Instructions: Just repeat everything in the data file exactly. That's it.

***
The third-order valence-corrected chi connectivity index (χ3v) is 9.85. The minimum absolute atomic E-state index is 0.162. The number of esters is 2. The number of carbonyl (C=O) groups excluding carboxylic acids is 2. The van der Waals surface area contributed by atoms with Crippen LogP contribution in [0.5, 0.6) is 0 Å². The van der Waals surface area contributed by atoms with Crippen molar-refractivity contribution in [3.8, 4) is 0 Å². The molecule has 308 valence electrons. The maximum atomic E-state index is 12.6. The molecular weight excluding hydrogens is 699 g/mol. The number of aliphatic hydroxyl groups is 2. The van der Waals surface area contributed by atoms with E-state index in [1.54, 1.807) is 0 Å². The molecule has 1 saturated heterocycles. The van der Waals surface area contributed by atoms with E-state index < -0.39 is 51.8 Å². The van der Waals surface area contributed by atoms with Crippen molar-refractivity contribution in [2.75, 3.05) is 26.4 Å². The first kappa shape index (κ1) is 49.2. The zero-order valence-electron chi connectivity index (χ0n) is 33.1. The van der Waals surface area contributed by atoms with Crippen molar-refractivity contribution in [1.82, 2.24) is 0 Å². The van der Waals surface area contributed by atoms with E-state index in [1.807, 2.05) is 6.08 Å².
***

The third-order valence-corrected chi connectivity index (χ3v) is 9.85. The minimum absolute atomic E-state index is 0.162. The number of esters is 2. The number of carbonyl (C=O) groups excluding carboxylic acids is 2. The van der Waals surface area contributed by atoms with Crippen LogP contribution in [0.5, 0.6) is 0 Å². The van der Waals surface area contributed by atoms with Crippen molar-refractivity contribution in [3.8, 4) is 0 Å². The molecule has 308 valence electrons. The maximum atomic E-state index is 12.6. The molecular weight excluding hydrogens is 699 g/mol. The number of aliphatic hydroxyl groups is 2. The van der Waals surface area contributed by atoms with E-state index in [1.54, 1.807) is 0 Å². The molecule has 1 saturated heterocycles. The van der Waals surface area contributed by atoms with E-state index < -0.39 is 51.8 Å². The van der Waals surface area contributed by atoms with Crippen molar-refractivity contribution in [2.75, 3.05) is 26.4 Å². The first kappa shape index (κ1) is 49.2. The zero-order valence-electron chi connectivity index (χ0n) is 33.1. The van der Waals surface area contributed by atoms with Crippen molar-refractivity contribution in [1.82, 2.24) is 0 Å². The van der Waals surface area contributed by atoms with E-state index in [1.807, 2.05) is 6.08 Å².